Add them to soups and salads or prepare them as a main course with steamed veggies.  Just one serving of beans per day can reduce your risk of heart attack by 38%, according to a 2005 study.

Tomatoes

Tomatoes are a rich source of lycopene, an antioxidant and carotenoid that gives them their red color.  As an antioxidant, lycopene can lower inflammation in your body and prevent oxidative stress that contributes to heart disease.

Eating raw tomatoes was shown to increase HDL (the good cholesterol) in overweight women. Cooking tomatoes actually increases their nutritional benefits, releasing even more lycopene than what’s available in their raw state.  Try including cooked tomatoes in stews, chilis, and stir-fries or as a topping on zucchini or butternut squash noodles.

Apples

Apples contain pectin, a soluble fiber that blocks cholesterol absorption in your gut.  Like beans, they also have polyphenols and other antioxidants that fight heart disease by lowering blood pressure and cholesterol.  One study concluded that apples could be almost as effective at preventing heart disease deaths as statins, or cholesterol-lowering drugs.

Apples are a beneficial addition to any heart-healthy diet.  They’re best eaten with the skin on because the skin provides most of the fiber and many of the other beneficial nutrients, too.

Spices

Low in calories and relatively inexpensive, spices are used around the world in every culture for their flavors and medicinal benefits.  Indian spices, in particular, have been shown to protect against inflammation and damage caused by high cholesterol and blood sugar and to be protective against heart disease.

Turmeric

A major ingredient in Indian curries, the health benefits of turmeric are far-reaching due to a powerful polyphenol called curcumin.  Curcumin is what gives turmeric its yellow color. And it also has a protective role against cardiovascular disease.  The antioxidant effects of curcumin can prevent heart-related complications due to diabetes, lower LDL cholesterol levels, protect against atherosclerosis, and prevent heart failure and arrhythmias.

Garlic

Part of the allium family of vegetables, garlic has been used for centuries in cooking and medicine.  Charaka, the father of Ayurvedic medicine, claimed that garlic maintains blood flow and strengthens the heart.  Evidence exists from the National Health and Medical Research Council that half to a whole clove of garlic daily could lower blood cholesterol levels by up to 9%.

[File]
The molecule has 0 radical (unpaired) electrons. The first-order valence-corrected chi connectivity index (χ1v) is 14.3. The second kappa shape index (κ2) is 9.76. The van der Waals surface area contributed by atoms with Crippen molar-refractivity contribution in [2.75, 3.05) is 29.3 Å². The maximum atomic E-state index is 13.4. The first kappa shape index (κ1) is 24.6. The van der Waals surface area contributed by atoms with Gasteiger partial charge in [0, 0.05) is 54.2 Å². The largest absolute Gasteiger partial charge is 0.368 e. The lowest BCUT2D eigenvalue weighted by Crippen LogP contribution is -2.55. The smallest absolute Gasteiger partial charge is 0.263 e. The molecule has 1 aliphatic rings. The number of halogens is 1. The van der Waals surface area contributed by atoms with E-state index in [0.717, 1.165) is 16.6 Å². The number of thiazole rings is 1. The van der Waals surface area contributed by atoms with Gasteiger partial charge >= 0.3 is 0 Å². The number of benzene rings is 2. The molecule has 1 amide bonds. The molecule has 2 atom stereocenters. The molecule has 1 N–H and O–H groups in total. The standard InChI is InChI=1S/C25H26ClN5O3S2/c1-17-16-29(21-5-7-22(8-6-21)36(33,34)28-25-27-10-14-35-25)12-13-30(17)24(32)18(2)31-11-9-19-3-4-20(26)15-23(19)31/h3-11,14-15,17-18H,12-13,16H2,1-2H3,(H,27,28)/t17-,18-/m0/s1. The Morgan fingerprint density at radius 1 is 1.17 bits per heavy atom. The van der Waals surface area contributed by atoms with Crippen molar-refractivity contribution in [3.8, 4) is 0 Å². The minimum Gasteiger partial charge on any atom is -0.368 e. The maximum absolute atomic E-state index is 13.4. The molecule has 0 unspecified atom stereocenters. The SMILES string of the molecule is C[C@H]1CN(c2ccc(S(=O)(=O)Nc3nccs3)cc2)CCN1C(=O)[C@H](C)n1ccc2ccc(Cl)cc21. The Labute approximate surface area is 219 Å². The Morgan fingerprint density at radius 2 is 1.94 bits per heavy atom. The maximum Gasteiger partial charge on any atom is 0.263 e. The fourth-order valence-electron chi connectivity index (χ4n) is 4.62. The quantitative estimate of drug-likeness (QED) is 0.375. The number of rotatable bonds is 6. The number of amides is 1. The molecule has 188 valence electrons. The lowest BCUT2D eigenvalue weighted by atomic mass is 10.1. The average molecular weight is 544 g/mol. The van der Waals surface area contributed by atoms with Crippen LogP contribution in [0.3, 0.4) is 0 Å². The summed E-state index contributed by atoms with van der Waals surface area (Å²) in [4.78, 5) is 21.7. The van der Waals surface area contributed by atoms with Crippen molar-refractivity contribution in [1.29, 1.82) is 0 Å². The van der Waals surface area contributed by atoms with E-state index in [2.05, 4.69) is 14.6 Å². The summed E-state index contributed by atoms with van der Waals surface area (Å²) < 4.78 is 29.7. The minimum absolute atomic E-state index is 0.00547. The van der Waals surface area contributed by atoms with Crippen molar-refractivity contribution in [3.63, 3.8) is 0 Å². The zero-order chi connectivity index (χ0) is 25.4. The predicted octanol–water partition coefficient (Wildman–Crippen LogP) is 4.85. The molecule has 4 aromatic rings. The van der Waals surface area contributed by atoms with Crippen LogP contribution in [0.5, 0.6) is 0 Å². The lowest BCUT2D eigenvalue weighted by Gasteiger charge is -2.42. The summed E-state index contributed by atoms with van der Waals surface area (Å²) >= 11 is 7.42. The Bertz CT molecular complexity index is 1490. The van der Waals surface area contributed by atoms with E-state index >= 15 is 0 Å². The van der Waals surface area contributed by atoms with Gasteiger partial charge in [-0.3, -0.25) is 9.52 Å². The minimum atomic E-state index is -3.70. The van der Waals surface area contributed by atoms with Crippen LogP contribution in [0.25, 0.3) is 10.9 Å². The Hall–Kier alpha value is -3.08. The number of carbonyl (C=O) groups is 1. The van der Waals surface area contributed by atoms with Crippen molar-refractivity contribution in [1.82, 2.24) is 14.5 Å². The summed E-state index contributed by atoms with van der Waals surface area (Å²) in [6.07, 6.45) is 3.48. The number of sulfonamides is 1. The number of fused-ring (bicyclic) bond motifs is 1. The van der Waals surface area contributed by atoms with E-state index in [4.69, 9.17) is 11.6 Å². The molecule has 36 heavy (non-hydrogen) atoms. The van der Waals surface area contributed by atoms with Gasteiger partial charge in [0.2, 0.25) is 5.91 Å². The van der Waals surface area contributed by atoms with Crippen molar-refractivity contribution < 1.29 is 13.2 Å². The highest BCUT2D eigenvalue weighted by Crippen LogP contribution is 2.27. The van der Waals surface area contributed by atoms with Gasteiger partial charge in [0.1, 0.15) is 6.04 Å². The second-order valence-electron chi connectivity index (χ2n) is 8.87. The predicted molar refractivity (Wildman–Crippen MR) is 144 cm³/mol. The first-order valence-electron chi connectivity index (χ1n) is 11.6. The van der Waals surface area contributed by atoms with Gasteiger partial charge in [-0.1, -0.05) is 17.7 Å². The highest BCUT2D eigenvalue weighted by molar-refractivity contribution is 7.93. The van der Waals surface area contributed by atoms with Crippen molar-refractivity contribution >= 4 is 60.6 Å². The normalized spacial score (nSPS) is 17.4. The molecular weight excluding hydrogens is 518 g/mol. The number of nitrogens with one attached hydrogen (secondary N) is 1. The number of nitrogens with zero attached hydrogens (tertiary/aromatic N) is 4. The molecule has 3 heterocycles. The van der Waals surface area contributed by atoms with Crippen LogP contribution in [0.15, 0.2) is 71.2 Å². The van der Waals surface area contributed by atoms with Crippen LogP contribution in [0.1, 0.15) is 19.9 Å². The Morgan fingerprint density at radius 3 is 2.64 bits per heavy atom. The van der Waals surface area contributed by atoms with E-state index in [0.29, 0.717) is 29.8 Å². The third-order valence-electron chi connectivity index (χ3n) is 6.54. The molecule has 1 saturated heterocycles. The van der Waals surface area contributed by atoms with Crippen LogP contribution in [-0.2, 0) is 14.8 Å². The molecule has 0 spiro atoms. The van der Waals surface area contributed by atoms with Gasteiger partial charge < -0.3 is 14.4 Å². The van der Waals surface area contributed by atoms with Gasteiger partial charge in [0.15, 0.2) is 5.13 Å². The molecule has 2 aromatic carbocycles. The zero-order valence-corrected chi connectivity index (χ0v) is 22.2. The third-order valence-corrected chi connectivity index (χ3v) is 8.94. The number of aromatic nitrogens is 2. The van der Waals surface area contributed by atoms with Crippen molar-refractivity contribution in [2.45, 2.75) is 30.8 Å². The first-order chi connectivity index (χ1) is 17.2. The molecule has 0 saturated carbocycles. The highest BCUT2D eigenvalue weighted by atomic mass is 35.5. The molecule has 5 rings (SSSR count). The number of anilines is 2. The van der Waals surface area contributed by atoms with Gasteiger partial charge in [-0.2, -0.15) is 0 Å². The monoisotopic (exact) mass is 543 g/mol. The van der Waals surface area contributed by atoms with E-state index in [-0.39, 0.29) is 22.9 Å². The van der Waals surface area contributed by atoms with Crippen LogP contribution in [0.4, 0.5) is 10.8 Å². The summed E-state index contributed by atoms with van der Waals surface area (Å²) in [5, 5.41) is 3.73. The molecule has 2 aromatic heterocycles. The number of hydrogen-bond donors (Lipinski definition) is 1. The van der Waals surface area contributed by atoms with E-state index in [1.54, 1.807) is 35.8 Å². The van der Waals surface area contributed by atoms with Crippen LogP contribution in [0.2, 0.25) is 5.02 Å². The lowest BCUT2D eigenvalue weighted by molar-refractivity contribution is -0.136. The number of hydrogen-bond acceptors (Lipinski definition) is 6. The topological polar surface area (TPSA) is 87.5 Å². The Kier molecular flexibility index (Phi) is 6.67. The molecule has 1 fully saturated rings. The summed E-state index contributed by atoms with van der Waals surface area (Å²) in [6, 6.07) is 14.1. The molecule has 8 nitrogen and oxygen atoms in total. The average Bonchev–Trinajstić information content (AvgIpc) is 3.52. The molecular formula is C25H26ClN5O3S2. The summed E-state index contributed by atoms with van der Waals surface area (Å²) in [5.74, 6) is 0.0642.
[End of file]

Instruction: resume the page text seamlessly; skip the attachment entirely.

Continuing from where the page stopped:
Ginger

Ginger’s active component, gingerol, has powerful anti-inflammatory and antioxidant effects.  In one study, mice who consumed a high dose of ginger extract for 10 weeks experienced a 76% reduction in cellular cholesterol.  Another study with humans who took a 10 gram, one-time dose of dried ginger, saw a reduction in the formation of blood clots.

Black Pepper

Considered the “king of spices,” black pepper is rich in minerals including potassium, which helps control heart rate and blood pressure, and zinc, an antioxidant with anti-inflammatory properties.  It’s also a rich source of magnesium, which helps keep blood flow and blood vessels in tip-top shape.  One study found that supplementation of black pepper in a high-fat diet increased HDL (good) and reduced LDL (bad) cholesterol levels, and reduced triglyceride levels.

Cinnamon

Cinnamon is documented in both Indian Materia Medica and Indian Medicinal Plants – A Compendium of 500 species books, classifying the spice as an herbal drug with cardiovascular benefits.  In recent studies, cinnamon has been shown to help manage obesity-related high cholesterol while also increasing nitric-oxide levels.

Coriander

Coriander has a long and well-documented history as a treatment for cholesterol.  The seeds of coriander are especially good at lowering cholesterol, which has been documented in a few different studies.  One study on rats showed a significant decrease in total cholesterol and triglycerides while HDL (good) cholesterol levels increased. Another study using coriander and curry leaves found they help prevent blood clots caused by heart disease.

These are 15 superfoods you might consider adding to or increasing in your diet.  Any positive change to your lifestyle such as healthier food, daily exercise, and a mindfulness program (gratitude journal, meditation, prayer group) will go a long way in supporting your overall immune health.  Keep in mind, this article’s mission is purely to introduce you to information for consideration.  Of course, seek your physician’s recommendation before implementing changes in your life.  

If you would like further exposure from the source in which this information was pulled, please feel free to visit www.foodrevolutionsummit.org and click the “Sign Up Now!” button for access to this free online event, lasting from April 25 – May 3.  As the article’s author, I am not benefiting in any way other than to hopefully inspire you to make some positive dietary changes in your life.  So, if you missed that bowl of berries for breakfast, you can still incorporate them into lunch or dinner.  May you and your heart be healthy and happy.  Bon appetit!  

You may read this blog post as an article on OregonKid.com:  https://oregonkid.com/2020/04/a-health-pandemic-calls-for-a-health-revolution/